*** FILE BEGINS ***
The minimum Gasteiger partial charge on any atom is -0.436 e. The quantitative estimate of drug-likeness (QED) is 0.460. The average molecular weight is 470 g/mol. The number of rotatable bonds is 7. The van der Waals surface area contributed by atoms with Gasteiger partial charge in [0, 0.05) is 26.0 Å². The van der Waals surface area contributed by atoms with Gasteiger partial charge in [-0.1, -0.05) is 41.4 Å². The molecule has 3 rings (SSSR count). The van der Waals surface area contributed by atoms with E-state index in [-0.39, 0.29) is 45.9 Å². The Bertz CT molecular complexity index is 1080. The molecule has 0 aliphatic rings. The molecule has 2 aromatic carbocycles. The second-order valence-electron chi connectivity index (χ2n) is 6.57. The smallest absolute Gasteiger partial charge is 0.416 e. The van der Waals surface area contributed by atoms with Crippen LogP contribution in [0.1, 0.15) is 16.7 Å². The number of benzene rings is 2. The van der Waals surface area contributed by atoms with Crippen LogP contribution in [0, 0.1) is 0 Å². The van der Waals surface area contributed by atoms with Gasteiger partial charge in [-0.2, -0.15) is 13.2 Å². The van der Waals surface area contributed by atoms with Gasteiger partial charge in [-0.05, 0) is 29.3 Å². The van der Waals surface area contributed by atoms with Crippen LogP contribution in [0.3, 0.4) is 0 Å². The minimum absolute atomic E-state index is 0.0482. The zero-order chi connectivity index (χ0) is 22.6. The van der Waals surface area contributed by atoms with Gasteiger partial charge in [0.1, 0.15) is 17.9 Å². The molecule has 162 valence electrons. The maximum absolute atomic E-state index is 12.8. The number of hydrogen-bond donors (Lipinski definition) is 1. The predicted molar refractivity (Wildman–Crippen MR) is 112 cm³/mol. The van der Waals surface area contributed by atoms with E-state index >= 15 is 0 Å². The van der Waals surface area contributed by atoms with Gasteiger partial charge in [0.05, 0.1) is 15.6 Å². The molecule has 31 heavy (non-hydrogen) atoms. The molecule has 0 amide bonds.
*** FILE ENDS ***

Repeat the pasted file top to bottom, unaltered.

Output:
The minimum Gasteiger partial charge on any atom is -0.436 e. The quantitative estimate of drug-likeness (QED) is 0.460. The average molecular weight is 470 g/mol. The number of rotatable bonds is 7. The van der Waals surface area contributed by atoms with Gasteiger partial charge in [0, 0.05) is 26.0 Å². The van der Waals surface area contributed by atoms with Gasteiger partial charge in [-0.1, -0.05) is 41.4 Å². The molecule has 3 rings (SSSR count). The van der Waals surface area contributed by atoms with E-state index in [-0.39, 0.29) is 45.9 Å². The Bertz CT molecular complexity index is 1080. The molecule has 0 aliphatic rings. The molecule has 2 aromatic carbocycles. The second-order valence-electron chi connectivity index (χ2n) is 6.57. The smallest absolute Gasteiger partial charge is 0.416 e. The van der Waals surface area contributed by atoms with Crippen LogP contribution in [0.1, 0.15) is 16.7 Å². The number of benzene rings is 2. The van der Waals surface area contributed by atoms with Crippen LogP contribution in [0, 0.1) is 0 Å². The van der Waals surface area contributed by atoms with Gasteiger partial charge in [-0.2, -0.15) is 13.2 Å². The van der Waals surface area contributed by atoms with Gasteiger partial charge in [-0.05, 0) is 29.3 Å². The van der Waals surface area contributed by atoms with Crippen LogP contribution in [0.3, 0.4) is 0 Å². The minimum absolute atomic E-state index is 0.0482. The zero-order chi connectivity index (χ0) is 22.6. The van der Waals surface area contributed by atoms with Gasteiger partial charge in [0.1, 0.15) is 17.9 Å². The molecule has 162 valence electrons. The maximum absolute atomic E-state index is 12.8. The number of hydrogen-bond donors (Lipinski definition) is 1. The predicted molar refractivity (Wildman–Crippen MR) is 112 cm³/mol. The van der Waals surface area contributed by atoms with E-state index >= 15 is 0 Å². The van der Waals surface area contributed by atoms with Gasteiger partial charge in [0.05, 0.1) is 15.6 Å². The molecule has 31 heavy (non-hydrogen) atoms. The molecule has 0 amide bonds.